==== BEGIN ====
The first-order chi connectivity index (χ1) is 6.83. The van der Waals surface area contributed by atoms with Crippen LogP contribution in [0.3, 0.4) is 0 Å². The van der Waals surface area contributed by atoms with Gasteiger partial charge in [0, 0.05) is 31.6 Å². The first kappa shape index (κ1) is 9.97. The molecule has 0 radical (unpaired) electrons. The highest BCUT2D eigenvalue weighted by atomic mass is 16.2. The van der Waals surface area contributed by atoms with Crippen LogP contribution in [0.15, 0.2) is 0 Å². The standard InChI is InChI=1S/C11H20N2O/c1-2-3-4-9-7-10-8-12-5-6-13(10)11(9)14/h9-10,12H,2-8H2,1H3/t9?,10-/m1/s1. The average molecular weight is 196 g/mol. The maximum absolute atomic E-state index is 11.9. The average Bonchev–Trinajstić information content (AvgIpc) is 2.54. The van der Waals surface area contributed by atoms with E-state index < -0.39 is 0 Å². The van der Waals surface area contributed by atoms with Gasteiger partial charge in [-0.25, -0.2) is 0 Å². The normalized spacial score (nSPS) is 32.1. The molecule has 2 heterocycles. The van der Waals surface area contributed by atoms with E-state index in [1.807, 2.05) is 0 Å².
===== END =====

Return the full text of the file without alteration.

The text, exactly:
The first-order chi connectivity index (χ1) is 6.83. The van der Waals surface area contributed by atoms with Crippen LogP contribution in [0.3, 0.4) is 0 Å². The van der Waals surface area contributed by atoms with Gasteiger partial charge in [0, 0.05) is 31.6 Å². The first kappa shape index (κ1) is 9.97. The molecule has 0 radical (unpaired) electrons. The highest BCUT2D eigenvalue weighted by atomic mass is 16.2. The van der Waals surface area contributed by atoms with Crippen LogP contribution in [0.15, 0.2) is 0 Å². The standard InChI is InChI=1S/C11H20N2O/c1-2-3-4-9-7-10-8-12-5-6-13(10)11(9)14/h9-10,12H,2-8H2,1H3/t9?,10-/m1/s1. The average molecular weight is 196 g/mol. The maximum absolute atomic E-state index is 11.9. The average Bonchev–Trinajstić information content (AvgIpc) is 2.54. The van der Waals surface area contributed by atoms with E-state index < -0.39 is 0 Å². The van der Waals surface area contributed by atoms with Gasteiger partial charge in [-0.25, -0.2) is 0 Å². The normalized spacial score (nSPS) is 32.1. The molecule has 2 heterocycles. The van der Waals surface area contributed by atoms with E-state index in [1.807, 2.05) is 0 Å².